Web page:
There has been a spate of blog articles in recent weeks by Michael Tobis, And Then There’s Physics Victor Venema and Eli Rabett. In part this was sparked by an article in the New York Times misleadingly titled There is no Scientific Method. I’m far from a philosopher of science, so what follows is not rigorous or complete, it’s just some idiosyncratic and random stuff I’ve picked up along the way.
I’ve never been much of a method person. I work haphazardly, with an untidy desk and a short attention span, going from uncompleted thought to thought. When I read a scientific paper, I jump all over the place, starting with the conclusions, then trying to decipher the diagrams, looking at the supplementary material, then, as a last resort, I’ll read the introduction and abstract.
To be sure, I’m eventually capable of providing a logical and orderly explanation of my thinking, but it’s a fiction that describes the shortest path between question and answer, rather than describing the random walk I had been on.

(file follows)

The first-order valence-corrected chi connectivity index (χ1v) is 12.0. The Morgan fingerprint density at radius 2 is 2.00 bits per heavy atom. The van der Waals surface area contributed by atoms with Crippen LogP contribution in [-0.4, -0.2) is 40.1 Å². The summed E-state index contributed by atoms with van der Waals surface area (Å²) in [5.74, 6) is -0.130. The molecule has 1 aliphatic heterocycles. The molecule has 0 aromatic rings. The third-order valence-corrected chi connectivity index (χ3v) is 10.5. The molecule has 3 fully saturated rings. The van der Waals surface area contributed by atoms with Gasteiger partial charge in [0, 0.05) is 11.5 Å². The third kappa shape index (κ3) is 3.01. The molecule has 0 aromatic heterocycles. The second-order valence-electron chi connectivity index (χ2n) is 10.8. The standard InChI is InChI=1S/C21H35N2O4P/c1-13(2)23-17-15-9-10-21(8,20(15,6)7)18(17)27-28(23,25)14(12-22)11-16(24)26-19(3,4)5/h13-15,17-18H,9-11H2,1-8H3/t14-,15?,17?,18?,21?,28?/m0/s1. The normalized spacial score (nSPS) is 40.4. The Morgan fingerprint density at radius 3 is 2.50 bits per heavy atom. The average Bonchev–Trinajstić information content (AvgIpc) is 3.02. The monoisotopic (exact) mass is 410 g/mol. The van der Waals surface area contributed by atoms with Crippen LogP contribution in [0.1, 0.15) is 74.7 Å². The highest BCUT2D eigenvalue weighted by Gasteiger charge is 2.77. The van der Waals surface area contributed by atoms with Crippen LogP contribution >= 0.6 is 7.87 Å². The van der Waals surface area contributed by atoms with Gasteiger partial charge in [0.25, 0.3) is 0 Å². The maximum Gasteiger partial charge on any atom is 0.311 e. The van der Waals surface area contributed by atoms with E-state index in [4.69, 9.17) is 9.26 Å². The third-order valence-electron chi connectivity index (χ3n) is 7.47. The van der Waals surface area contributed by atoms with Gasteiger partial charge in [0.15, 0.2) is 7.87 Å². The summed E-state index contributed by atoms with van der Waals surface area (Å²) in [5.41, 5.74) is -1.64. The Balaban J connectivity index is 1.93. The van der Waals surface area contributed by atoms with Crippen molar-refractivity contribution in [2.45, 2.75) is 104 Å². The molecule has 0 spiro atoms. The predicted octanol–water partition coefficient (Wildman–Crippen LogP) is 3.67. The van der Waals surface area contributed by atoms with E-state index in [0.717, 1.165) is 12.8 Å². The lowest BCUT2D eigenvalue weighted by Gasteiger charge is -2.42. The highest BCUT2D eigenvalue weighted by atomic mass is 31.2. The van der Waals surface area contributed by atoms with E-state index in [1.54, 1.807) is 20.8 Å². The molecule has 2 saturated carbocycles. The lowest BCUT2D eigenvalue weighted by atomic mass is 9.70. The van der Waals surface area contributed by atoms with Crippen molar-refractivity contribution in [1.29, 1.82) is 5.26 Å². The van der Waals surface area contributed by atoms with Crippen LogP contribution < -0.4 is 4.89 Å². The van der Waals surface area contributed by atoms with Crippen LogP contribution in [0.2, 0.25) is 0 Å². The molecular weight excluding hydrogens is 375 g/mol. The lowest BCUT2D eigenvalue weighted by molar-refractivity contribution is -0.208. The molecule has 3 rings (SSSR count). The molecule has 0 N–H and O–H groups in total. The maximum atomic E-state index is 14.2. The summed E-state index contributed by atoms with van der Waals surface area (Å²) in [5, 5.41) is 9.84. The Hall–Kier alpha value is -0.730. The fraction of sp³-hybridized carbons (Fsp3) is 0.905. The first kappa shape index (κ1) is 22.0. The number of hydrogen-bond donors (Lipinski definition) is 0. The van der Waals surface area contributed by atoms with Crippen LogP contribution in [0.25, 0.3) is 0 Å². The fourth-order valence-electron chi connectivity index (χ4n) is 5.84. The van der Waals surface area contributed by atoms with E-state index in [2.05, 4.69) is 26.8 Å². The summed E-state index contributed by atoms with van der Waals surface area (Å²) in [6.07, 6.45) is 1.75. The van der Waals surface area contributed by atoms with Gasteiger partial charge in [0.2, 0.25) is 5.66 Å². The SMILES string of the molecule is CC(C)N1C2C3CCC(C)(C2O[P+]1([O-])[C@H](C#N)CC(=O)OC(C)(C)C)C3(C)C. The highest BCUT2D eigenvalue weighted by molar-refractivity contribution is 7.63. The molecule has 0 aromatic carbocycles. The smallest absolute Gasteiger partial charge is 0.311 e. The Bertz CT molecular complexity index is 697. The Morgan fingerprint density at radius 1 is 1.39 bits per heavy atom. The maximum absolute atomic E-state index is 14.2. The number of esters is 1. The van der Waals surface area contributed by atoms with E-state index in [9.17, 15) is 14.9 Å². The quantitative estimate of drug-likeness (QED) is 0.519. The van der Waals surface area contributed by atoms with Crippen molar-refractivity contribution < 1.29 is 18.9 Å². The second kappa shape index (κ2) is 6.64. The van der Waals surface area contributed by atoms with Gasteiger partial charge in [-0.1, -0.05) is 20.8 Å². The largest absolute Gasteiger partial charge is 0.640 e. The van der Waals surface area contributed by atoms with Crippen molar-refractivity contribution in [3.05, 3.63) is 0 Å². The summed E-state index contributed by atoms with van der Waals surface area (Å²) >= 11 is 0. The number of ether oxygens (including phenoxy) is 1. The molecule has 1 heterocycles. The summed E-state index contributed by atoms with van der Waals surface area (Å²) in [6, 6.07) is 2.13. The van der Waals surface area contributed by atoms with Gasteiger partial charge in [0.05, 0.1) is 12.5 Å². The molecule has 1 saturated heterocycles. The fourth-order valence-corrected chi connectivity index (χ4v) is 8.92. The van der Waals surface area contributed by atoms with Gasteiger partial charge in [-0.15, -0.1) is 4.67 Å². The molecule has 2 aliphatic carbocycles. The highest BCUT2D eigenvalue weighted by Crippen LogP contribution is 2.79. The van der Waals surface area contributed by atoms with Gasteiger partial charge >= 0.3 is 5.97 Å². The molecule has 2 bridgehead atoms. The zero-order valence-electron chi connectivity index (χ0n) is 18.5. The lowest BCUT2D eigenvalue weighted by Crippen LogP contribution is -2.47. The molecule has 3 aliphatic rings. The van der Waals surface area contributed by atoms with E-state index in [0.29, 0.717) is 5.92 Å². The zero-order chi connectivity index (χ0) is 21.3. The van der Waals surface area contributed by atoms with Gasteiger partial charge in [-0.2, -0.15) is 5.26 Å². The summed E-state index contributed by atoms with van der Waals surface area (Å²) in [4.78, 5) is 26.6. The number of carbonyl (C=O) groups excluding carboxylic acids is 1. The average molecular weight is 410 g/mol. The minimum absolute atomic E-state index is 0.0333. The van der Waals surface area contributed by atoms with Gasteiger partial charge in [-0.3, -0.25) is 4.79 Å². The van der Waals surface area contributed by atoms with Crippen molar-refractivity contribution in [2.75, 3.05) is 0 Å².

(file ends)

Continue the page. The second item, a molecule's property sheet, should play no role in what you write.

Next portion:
I was always thrown off-balance during my business career if, when I was proposing a project idea, somebody would ask “what’s the process here?”, mainly because I had no clue how to answer. Being forced to attend meetings that contain flowcharts of process, with diamond-shaped, rectangular and elliptical boxes was a torture. My world didn’t work like that and never will. Process always seemed to me to be a barrier to getting things done, often promoted by people who never contributed much in the way of new ideas.
Nevertheless, I did take some early interest in the philosophy of science. The first eye-opener was reading Bryan Magee’s book on Karl Popper, a very clear and short description of Popper’s epistemology. The lack of symmetry between proof (impossible) and falsification (sometimes possible) came as a minor revelation. Popper’s demarcation between science (falsifiable) and non-science (not falsifiable) struck me as reasonable, although I have later come to realize that the world of knowledge is a lot more fuzzy than that. Nevertheless, like the famous eroticism/pornography demarcation, you usually know it when you see it. Continue reading